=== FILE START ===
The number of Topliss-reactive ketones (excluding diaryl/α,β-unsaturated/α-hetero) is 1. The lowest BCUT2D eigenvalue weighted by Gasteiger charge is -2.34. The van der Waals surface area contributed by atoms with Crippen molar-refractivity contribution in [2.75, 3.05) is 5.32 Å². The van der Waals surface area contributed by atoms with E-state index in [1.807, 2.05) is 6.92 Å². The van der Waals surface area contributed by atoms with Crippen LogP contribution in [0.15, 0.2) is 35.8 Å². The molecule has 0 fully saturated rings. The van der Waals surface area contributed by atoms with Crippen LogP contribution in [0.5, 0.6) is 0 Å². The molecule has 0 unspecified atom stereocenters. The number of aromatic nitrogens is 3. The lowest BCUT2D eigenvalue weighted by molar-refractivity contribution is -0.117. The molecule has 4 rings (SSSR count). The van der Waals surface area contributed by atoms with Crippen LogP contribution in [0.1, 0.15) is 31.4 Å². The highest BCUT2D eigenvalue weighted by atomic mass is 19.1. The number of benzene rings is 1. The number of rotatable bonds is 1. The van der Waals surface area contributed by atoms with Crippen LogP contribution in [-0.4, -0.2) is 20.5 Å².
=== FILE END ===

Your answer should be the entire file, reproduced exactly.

The number of Topliss-reactive ketones (excluding diaryl/α,β-unsaturated/α-hetero) is 1. The lowest BCUT2D eigenvalue weighted by Gasteiger charge is -2.34. The van der Waals surface area contributed by atoms with Crippen molar-refractivity contribution in [2.75, 3.05) is 5.32 Å². The van der Waals surface area contributed by atoms with E-state index in [1.807, 2.05) is 6.92 Å². The van der Waals surface area contributed by atoms with Crippen LogP contribution in [0.15, 0.2) is 35.8 Å². The molecule has 0 fully saturated rings. The van der Waals surface area contributed by atoms with Crippen LogP contribution in [0.5, 0.6) is 0 Å². The molecule has 0 unspecified atom stereocenters. The number of aromatic nitrogens is 3. The lowest BCUT2D eigenvalue weighted by molar-refractivity contribution is -0.117. The molecule has 4 rings (SSSR count). The van der Waals surface area contributed by atoms with Crippen LogP contribution in [0.1, 0.15) is 31.4 Å². The highest BCUT2D eigenvalue weighted by atomic mass is 19.1. The number of benzene rings is 1. The number of rotatable bonds is 1. The van der Waals surface area contributed by atoms with Crippen LogP contribution in [-0.4, -0.2) is 20.5 Å².